What is the Most Important Factor When Borrowers Select a Mortgage?
POSTED: Tuesday August 22, 2017
There are many reasons to select a mortgage lender — an existing relationship, excellent custom service, positive recommendation — but one factor stands out to borrowers by an almost three-to-one margin according to the FREEandCLEAR Mortgage Survey.
When asked “What was the most important factor when you selected a mortgage lender?”, 43% of borrowers selected “lowest rate”, which topped the next highest response by almost 30%. The results of the survey demonstrate that borrowers are keenly focused on finding the lender that offers the lowest interest rate when they shop for a mortgage. While it is not surprising that borrowers focus on mortgage rate when selecting a lender, the margin by which “lowest rate” topped our survey does illuminate some interesting issues about the mortgage process.
It is telling that “APR” was the (distant) second-ranked selection, attracting only 15% of borrower responses. APR is similar to interest rate but also incorporates certain closing cost inputs. Because it reflects both interest rate and closing costs, APR is intended to represent the “true cost” of a mortgage. According to government regulations, lenders are required to disclose the APR when they provide borrowers with a mortgage quote and the APR is supposed to enable borrowers to more easily compare mortgage proposals across multiple lenders. Unfortunately, the feedback we hear from many borrowers is that APR is too complicated to calculate and understand so it comes as no surprise that they focus on mortgage rate instead of APR when they select lenders.
With 14% of responses, “Lowest Payment” barely trailed APR and was the third-ranked response in the survey. Borrowers looking to stretch their monthly budgets are often highly focused on finding the mortgage with the lowest monthly payment. Your mortgage payment is directly related to your interest rate (the number one response in our survey) but is also impacted by mortgage program and loan term. The survey findings suggest that borrowers may be interested in adjustable rate mortgages (ARMs) that offer a lower initial interest rate and monthly payment.
Moving past the top three survey results, the bottom half of the survey is perhaps equally informative as the top half. Qualitative factors such as recommendation and customer service lag more quantitative decision-making criteria such as interest rate. Only 9% of borrowers selected “Recommendation” as the most important factor when they selected a mortgage lender and only 7% of borrowers chose “Customer Service.” The survey findings imply that borrowers are willing to tolerate mediocre customer service to get a lower mortgage rate. Of course a low interest rate combined with excellent customer service is the ideal option but it is interesting to understand borrower priorities.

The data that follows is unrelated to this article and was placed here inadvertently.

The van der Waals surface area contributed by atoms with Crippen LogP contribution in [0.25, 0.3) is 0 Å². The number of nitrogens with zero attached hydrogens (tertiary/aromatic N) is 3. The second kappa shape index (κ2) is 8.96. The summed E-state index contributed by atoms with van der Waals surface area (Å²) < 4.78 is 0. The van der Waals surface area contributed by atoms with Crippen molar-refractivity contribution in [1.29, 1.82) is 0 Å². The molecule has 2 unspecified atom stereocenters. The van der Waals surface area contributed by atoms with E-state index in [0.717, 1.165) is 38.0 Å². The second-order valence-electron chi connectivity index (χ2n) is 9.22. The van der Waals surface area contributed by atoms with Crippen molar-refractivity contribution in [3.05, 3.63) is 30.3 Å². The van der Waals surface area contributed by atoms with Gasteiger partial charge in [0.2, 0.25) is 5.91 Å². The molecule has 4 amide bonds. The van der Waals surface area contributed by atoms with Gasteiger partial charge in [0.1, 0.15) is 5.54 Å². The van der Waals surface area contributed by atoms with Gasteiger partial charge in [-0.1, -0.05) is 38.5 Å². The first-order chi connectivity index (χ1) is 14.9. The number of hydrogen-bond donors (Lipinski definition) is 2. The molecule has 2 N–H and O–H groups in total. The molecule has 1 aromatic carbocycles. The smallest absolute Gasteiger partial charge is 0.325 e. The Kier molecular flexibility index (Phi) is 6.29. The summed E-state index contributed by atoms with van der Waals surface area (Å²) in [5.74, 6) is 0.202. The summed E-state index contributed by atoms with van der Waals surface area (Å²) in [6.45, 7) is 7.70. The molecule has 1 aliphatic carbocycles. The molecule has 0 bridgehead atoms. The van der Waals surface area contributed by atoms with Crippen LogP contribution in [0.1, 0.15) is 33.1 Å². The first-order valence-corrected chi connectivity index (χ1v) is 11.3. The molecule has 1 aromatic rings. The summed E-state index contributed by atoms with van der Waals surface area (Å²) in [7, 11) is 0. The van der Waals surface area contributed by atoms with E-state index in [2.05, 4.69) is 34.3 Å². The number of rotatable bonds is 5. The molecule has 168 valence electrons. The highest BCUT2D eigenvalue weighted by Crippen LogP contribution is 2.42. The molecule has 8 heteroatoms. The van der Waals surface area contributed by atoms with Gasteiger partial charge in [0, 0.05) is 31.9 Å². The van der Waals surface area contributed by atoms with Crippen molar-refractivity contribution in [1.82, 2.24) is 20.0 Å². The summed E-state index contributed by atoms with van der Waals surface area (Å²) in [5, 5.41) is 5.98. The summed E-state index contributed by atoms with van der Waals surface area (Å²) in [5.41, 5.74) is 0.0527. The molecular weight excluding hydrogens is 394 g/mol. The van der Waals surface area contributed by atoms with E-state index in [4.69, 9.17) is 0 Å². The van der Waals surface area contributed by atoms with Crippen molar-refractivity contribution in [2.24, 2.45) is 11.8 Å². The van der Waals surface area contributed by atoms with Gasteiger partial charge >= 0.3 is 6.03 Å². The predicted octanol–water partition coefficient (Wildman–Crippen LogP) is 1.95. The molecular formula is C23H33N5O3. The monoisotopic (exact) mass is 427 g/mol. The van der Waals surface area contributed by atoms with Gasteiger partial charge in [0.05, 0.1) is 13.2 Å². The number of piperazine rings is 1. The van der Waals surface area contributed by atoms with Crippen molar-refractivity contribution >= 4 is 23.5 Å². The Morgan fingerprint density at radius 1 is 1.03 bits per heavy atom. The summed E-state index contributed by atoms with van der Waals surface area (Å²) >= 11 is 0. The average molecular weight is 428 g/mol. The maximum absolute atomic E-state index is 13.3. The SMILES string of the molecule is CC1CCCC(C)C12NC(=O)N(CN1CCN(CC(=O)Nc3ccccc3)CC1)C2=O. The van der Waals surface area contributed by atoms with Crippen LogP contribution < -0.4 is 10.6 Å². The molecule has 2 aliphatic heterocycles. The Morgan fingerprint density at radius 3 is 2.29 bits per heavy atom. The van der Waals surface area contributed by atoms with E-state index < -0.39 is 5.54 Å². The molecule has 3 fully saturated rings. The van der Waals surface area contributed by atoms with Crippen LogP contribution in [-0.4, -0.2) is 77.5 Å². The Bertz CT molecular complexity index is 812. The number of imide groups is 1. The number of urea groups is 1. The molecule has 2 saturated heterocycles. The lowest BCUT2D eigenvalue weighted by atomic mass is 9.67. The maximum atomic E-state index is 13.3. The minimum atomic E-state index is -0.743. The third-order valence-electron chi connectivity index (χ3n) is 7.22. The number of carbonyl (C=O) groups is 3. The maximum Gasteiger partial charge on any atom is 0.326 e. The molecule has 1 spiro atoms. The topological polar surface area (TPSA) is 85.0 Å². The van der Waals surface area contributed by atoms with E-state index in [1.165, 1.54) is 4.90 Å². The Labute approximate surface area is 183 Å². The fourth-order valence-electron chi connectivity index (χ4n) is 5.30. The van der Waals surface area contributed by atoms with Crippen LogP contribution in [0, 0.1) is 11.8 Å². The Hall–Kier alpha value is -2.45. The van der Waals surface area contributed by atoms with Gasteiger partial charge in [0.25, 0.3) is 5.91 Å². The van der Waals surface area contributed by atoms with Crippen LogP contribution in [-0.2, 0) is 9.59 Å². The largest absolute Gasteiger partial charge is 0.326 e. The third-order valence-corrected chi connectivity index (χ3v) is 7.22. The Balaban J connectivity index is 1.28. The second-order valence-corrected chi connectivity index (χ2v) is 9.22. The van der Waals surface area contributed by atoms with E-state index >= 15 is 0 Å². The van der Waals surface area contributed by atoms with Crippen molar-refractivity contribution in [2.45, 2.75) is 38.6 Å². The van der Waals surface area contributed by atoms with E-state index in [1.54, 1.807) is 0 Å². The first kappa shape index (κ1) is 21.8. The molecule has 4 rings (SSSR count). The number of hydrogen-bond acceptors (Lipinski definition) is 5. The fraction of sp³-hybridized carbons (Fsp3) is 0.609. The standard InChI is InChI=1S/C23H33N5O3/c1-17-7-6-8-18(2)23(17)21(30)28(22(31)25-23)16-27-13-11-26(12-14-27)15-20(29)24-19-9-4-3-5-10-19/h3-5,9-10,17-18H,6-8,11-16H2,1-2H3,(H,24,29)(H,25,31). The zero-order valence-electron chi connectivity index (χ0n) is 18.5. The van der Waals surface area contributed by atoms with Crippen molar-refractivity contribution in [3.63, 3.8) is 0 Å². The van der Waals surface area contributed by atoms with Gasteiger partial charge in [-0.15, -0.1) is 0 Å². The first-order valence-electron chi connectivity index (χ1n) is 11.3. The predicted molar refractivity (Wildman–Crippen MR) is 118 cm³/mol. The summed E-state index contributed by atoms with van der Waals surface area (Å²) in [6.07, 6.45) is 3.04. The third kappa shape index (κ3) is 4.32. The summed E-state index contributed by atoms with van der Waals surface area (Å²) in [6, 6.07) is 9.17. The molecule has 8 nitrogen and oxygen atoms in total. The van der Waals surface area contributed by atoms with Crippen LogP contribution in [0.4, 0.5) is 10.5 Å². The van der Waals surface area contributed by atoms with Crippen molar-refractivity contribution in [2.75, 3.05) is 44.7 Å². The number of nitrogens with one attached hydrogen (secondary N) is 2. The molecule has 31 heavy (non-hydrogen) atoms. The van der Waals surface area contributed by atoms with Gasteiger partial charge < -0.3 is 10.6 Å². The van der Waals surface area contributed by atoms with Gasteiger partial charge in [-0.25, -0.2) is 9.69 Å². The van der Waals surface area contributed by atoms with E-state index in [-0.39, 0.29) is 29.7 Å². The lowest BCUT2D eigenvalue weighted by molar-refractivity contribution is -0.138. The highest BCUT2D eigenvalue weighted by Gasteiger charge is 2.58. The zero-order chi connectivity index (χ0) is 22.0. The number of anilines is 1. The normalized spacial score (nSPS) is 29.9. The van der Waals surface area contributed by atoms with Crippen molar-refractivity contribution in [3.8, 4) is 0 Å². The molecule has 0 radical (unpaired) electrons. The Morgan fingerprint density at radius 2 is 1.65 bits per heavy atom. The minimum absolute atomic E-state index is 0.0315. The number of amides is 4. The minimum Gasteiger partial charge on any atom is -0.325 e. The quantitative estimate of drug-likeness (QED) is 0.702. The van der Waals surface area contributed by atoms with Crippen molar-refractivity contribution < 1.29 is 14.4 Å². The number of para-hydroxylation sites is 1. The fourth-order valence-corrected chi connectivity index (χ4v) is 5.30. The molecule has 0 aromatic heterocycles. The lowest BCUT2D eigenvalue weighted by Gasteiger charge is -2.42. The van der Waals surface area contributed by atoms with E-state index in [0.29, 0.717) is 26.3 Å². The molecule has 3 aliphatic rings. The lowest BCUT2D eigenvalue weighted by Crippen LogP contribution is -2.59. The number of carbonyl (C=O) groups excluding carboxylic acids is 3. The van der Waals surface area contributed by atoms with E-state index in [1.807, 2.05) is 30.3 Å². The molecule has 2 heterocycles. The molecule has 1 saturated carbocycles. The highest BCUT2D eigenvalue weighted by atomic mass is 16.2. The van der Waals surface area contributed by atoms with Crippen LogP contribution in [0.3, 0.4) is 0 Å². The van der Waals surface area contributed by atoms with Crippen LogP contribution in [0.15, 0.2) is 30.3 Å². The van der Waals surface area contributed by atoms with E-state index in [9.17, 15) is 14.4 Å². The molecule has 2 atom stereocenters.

Finally, coming in at sixth place in our survey, only 4% of borrowers selected “Lowest Closing Costs” as the most important lender selection factor. This result demonstrates that borrowers may be willing to incur higher closing costs, such as paying discount points, to lower their mortgage rate and monthly payment. Additionally, lenders that offer mortgage options with a range of interest rates and closing costs are more likely to meet borrowers’ needs.
As much as the mortgage process has evolved over the past decade with new regulations, technologies and lenders, the FREEandCLEAR Mortgage Survey shows that not much has really changed when borrowers select a mortgage lender. While lenders attempt to entice borrowers with greater speed and functionality and borrowers have more ways than ever to search for, compare and evaluate lenders, the mortgage selection process always comes down to one number: your mortgage rate.
We will continue to provide a detailed analysis of each survey question on our blog in the coming weeks and you can review the full results from the FREEandCLEAR Mortgage Survey to better understand how borrowers think about and experience the mortgage process.
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